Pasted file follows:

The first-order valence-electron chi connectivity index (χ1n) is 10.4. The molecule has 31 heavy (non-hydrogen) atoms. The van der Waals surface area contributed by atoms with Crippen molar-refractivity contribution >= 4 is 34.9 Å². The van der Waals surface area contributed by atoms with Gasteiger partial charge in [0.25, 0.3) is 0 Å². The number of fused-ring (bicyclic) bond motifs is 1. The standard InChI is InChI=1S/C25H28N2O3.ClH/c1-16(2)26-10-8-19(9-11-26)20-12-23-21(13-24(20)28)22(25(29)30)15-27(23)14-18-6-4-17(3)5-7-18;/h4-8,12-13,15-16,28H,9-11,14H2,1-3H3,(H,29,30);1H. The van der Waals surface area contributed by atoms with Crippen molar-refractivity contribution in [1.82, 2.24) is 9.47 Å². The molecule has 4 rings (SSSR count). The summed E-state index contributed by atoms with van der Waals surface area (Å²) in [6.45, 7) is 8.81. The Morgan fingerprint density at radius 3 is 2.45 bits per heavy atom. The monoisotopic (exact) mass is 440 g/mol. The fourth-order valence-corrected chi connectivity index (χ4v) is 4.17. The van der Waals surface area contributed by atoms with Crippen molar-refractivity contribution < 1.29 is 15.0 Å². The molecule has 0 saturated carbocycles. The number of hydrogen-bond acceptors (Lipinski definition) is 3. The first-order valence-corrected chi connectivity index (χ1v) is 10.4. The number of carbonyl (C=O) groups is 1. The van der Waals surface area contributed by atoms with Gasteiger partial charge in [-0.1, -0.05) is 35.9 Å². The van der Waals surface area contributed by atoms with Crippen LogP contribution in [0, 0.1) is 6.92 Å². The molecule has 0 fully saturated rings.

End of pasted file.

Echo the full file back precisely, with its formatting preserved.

The first-order valence-electron chi connectivity index (χ1n) is 10.4. The molecule has 31 heavy (non-hydrogen) atoms. The van der Waals surface area contributed by atoms with Crippen molar-refractivity contribution >= 4 is 34.9 Å². The van der Waals surface area contributed by atoms with Gasteiger partial charge in [0.25, 0.3) is 0 Å². The number of fused-ring (bicyclic) bond motifs is 1. The standard InChI is InChI=1S/C25H28N2O3.ClH/c1-16(2)26-10-8-19(9-11-26)20-12-23-21(13-24(20)28)22(25(29)30)15-27(23)14-18-6-4-17(3)5-7-18;/h4-8,12-13,15-16,28H,9-11,14H2,1-3H3,(H,29,30);1H. The van der Waals surface area contributed by atoms with Crippen molar-refractivity contribution in [1.82, 2.24) is 9.47 Å². The molecule has 4 rings (SSSR count). The summed E-state index contributed by atoms with van der Waals surface area (Å²) in [6.45, 7) is 8.81. The Morgan fingerprint density at radius 3 is 2.45 bits per heavy atom. The monoisotopic (exact) mass is 440 g/mol. The fourth-order valence-corrected chi connectivity index (χ4v) is 4.17. The van der Waals surface area contributed by atoms with Crippen molar-refractivity contribution < 1.29 is 15.0 Å². The molecule has 0 saturated carbocycles. The number of hydrogen-bond acceptors (Lipinski definition) is 3. The first-order valence-corrected chi connectivity index (χ1v) is 10.4. The number of carbonyl (C=O) groups is 1. The van der Waals surface area contributed by atoms with Gasteiger partial charge in [-0.1, -0.05) is 35.9 Å². The van der Waals surface area contributed by atoms with Crippen LogP contribution in [0, 0.1) is 6.92 Å². The molecule has 0 fully saturated rings.